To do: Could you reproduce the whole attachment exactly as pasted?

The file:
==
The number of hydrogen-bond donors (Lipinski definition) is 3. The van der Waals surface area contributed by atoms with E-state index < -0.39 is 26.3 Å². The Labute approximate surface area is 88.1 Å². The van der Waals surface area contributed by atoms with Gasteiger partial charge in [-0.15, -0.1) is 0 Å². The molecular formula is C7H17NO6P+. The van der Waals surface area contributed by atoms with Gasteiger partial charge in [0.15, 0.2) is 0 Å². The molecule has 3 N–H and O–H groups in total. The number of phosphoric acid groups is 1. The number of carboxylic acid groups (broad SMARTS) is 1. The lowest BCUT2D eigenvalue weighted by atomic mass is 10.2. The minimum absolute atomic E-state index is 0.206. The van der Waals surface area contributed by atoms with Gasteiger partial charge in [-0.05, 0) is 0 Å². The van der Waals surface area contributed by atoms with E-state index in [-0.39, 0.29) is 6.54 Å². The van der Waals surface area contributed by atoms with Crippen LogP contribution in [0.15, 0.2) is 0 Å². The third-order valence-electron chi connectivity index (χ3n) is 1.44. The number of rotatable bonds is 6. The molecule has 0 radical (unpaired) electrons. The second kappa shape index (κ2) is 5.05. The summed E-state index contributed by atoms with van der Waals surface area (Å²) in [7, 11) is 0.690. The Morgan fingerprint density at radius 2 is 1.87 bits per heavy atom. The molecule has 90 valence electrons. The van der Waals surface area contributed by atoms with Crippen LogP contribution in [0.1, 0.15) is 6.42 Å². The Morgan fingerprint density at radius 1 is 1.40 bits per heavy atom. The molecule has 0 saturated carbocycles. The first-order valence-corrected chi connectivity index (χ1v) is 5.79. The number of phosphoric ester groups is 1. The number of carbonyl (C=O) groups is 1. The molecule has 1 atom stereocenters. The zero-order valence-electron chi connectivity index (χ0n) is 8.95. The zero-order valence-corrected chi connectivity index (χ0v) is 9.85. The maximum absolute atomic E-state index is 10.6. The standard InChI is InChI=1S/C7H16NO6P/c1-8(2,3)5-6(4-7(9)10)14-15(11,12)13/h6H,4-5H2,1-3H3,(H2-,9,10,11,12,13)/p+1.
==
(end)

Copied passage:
The number of hydrogen-bond donors (Lipinski definition) is 3. The van der Waals surface area contributed by atoms with E-state index < -0.39 is 26.3 Å². The Labute approximate surface area is 88.1 Å². The van der Waals surface area contributed by atoms with Gasteiger partial charge in [-0.15, -0.1) is 0 Å². The molecular formula is C7H17NO6P+. The van der Waals surface area contributed by atoms with Gasteiger partial charge in [0.15, 0.2) is 0 Å². The molecule has 3 N–H and O–H groups in total. The number of phosphoric acid groups is 1. The number of carboxylic acid groups (broad SMARTS) is 1. The lowest BCUT2D eigenvalue weighted by atomic mass is 10.2. The minimum absolute atomic E-state index is 0.206. The van der Waals surface area contributed by atoms with Gasteiger partial charge in [-0.05, 0) is 0 Å². The van der Waals surface area contributed by atoms with E-state index in [-0.39, 0.29) is 6.54 Å². The van der Waals surface area contributed by atoms with Crippen LogP contribution in [0.15, 0.2) is 0 Å². The third-order valence-electron chi connectivity index (χ3n) is 1.44. The number of rotatable bonds is 6. The molecule has 0 radical (unpaired) electrons. The second kappa shape index (κ2) is 5.05. The summed E-state index contributed by atoms with van der Waals surface area (Å²) in [7, 11) is 0.690. The Morgan fingerprint density at radius 2 is 1.87 bits per heavy atom. The molecule has 90 valence electrons. The van der Waals surface area contributed by atoms with Crippen LogP contribution in [0.1, 0.15) is 6.42 Å². The Morgan fingerprint density at radius 1 is 1.40 bits per heavy atom. The molecule has 0 saturated carbocycles. The first-order valence-corrected chi connectivity index (χ1v) is 5.79. The number of phosphoric ester groups is 1. The number of carbonyl (C=O) groups is 1. The molecule has 1 atom stereocenters. The zero-order valence-electron chi connectivity index (χ0n) is 8.95. The zero-order valence-corrected chi connectivity index (χ0v) is 9.85. The maximum absolute atomic E-state index is 10.6. The standard InChI is InChI=1S/C7H16NO6P/c1-8(2,3)5-6(4-7(9)10)14-15(11,12)13/h6H,4-5H2,1-3H3,(H2-,9,10,11,12,13)/p+1.